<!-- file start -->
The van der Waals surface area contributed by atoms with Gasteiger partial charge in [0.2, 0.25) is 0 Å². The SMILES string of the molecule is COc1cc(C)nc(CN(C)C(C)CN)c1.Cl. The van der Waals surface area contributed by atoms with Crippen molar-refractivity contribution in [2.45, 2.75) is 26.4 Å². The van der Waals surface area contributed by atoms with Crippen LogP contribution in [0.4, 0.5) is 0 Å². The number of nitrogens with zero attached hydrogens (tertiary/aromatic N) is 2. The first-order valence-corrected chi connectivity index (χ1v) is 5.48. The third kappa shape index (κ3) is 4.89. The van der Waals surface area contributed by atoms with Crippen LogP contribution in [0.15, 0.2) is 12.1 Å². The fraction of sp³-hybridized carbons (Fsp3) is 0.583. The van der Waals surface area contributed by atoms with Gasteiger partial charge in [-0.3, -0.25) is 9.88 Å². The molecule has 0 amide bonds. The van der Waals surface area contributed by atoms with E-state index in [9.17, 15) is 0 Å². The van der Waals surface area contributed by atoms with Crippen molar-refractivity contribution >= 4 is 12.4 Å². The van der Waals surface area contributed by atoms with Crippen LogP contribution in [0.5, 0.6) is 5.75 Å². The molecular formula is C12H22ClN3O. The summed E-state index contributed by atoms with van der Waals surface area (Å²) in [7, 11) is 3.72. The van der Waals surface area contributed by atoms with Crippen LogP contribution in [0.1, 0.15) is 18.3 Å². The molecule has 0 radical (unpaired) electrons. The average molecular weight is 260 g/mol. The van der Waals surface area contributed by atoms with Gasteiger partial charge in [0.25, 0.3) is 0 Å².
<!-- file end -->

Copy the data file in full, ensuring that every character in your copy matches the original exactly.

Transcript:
The van der Waals surface area contributed by atoms with Gasteiger partial charge in [0.2, 0.25) is 0 Å². The SMILES string of the molecule is COc1cc(C)nc(CN(C)C(C)CN)c1.Cl. The van der Waals surface area contributed by atoms with Crippen molar-refractivity contribution in [2.45, 2.75) is 26.4 Å². The van der Waals surface area contributed by atoms with Crippen LogP contribution in [0.4, 0.5) is 0 Å². The number of nitrogens with zero attached hydrogens (tertiary/aromatic N) is 2. The first-order valence-corrected chi connectivity index (χ1v) is 5.48. The third kappa shape index (κ3) is 4.89. The van der Waals surface area contributed by atoms with Crippen LogP contribution in [0.15, 0.2) is 12.1 Å². The fraction of sp³-hybridized carbons (Fsp3) is 0.583. The van der Waals surface area contributed by atoms with Gasteiger partial charge in [-0.3, -0.25) is 9.88 Å². The molecule has 0 amide bonds. The van der Waals surface area contributed by atoms with E-state index in [9.17, 15) is 0 Å². The van der Waals surface area contributed by atoms with Crippen molar-refractivity contribution >= 4 is 12.4 Å². The van der Waals surface area contributed by atoms with Crippen LogP contribution in [0.5, 0.6) is 5.75 Å². The molecular formula is C12H22ClN3O. The summed E-state index contributed by atoms with van der Waals surface area (Å²) in [7, 11) is 3.72. The van der Waals surface area contributed by atoms with Crippen LogP contribution in [0.1, 0.15) is 18.3 Å². The molecule has 0 radical (unpaired) electrons. The average molecular weight is 260 g/mol. The van der Waals surface area contributed by atoms with Gasteiger partial charge in [0.25, 0.3) is 0 Å².